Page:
Difficulties with cognition are extremely common among breast cancer survivors treated with chemotherapy and can significantly impact quality of life, daily functioning, and ability to return to work. Unfortunately, there is limited evidence to guide management of cancer survivors' cognition. One promising intervention is increasing physical activity as it has been effective in improving cognition in non-cancer populations; however, few intervention trials have included cancer survivors. Breast cancer survivors often decrease physical activity following treatment and have very low levels of physical activity overall. Cognitive impairments are associated with greater anxiety and depression, while increasing physical activity has been shown to decrease anxiety and depression, suggesting that psychological variables could mediate the association between physical activity and cognitive impairment. Biological mechanisms may also link physical activity with cognition including synaptic plasticity and cellular aging. This project builds upon our previous work indicating that increased physical activity can improve objectively-measured processing speed and self-reported cognition among breast cancer survivors. The current proposal will examine whether a physical activity intervention improves cognition among 250 post-treatment breast cancer survivors (Stages I-III, <5 years post-treatment, treated with chemotherapy) who are reporting cognitive difficulties. We propose to conduct a 6-month intervention with a 12-month follow-up, 2-arm RCT comparing a physical activity intervention using individual counseling and Fitbit activity trackers (Exercise Arm), with a healthy aging attention-comparison condition (Healthy Aging Arm) to examine intervention effects on objectively measured processing speed and self- reported cognition (at 3 and 6 months) and maintenance of the effect at 12 months. The primary aim is to (1) investigate the impact of the Exercise arm on changes in cognition compared to the healthy Aging arm. The secondary aims are to (1) investigate the impact of the Exercise arm on maintenance of changes in cognition compared to the Healthy Aging arm; (2) examine candidate biological mechanisms and psychological mediators of intervention-related changes in cognition. Additionally, we will explore a dose response relationship of changes in physical activity with change in processing speed and self-reported cognition and explore the effects of the Exercise arm compared to the Healthy Aging arm on changes to other cognitive domains (memory, executive function, and attention) affected by chemotherapy. This study will contribute to the scientific, public health, and intervention literature by providing new information on the impact of physical activity for cognitive impairment in breast cancer survivors and help identify vulnerable populations and intervention targets. Findings from this study will inform guidelines for physical activity dose and intensity to improve the lives of millions of breast cancer survivors.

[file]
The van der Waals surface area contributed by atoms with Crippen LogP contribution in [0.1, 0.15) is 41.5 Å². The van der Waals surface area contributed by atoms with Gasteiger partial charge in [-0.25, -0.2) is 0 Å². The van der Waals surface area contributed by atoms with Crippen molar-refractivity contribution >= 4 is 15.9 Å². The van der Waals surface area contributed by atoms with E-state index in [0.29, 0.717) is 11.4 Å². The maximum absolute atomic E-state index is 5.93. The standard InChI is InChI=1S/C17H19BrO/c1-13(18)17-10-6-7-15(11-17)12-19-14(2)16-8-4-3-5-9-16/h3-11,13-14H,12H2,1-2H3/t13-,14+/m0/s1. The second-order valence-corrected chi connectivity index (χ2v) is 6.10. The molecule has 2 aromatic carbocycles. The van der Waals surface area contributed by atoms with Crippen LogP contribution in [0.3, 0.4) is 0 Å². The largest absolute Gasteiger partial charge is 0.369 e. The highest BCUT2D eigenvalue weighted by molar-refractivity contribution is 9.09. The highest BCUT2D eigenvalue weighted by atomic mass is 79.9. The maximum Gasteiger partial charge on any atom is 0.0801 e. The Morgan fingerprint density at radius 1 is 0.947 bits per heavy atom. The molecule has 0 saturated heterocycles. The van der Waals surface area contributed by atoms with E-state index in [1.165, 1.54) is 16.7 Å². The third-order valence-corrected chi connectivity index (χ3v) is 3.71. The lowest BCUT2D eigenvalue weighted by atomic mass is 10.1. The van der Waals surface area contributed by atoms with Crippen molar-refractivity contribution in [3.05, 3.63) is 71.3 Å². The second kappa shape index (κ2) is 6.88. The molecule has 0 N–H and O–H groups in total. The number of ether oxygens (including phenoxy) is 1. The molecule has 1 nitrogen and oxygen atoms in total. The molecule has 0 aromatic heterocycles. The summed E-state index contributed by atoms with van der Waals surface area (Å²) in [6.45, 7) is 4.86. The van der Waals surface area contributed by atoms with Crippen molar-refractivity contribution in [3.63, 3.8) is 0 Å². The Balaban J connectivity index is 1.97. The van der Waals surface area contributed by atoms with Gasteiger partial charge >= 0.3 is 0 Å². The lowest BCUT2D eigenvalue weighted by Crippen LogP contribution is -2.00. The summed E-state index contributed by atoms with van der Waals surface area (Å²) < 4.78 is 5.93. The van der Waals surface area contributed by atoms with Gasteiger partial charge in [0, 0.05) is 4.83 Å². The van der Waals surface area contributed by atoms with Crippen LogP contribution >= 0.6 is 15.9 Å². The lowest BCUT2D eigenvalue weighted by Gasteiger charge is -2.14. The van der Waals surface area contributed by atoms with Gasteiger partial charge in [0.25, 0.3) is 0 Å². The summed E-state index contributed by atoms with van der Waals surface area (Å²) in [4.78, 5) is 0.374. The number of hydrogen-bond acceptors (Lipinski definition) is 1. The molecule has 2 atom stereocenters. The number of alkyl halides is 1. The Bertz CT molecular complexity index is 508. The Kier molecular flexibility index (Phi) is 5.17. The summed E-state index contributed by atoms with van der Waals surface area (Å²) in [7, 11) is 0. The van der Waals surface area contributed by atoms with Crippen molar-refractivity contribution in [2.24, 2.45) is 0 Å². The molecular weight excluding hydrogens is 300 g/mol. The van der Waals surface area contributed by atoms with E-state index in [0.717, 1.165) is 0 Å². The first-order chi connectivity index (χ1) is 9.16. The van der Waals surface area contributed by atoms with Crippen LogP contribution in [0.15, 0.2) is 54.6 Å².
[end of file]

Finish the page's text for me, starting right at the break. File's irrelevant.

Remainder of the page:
Many breast cancer survivors experience problems with their cognition after receiving chemotherapy. Increasing physical activity has been shown to improve cognition in adults; however, little is known about whether this is helpful for cancer survivors as well. This study will test whether a physical activity intervention can improve cognition in breast cancer survivors and help the development of physical activity guidelines for cognition in breast cancer survivors.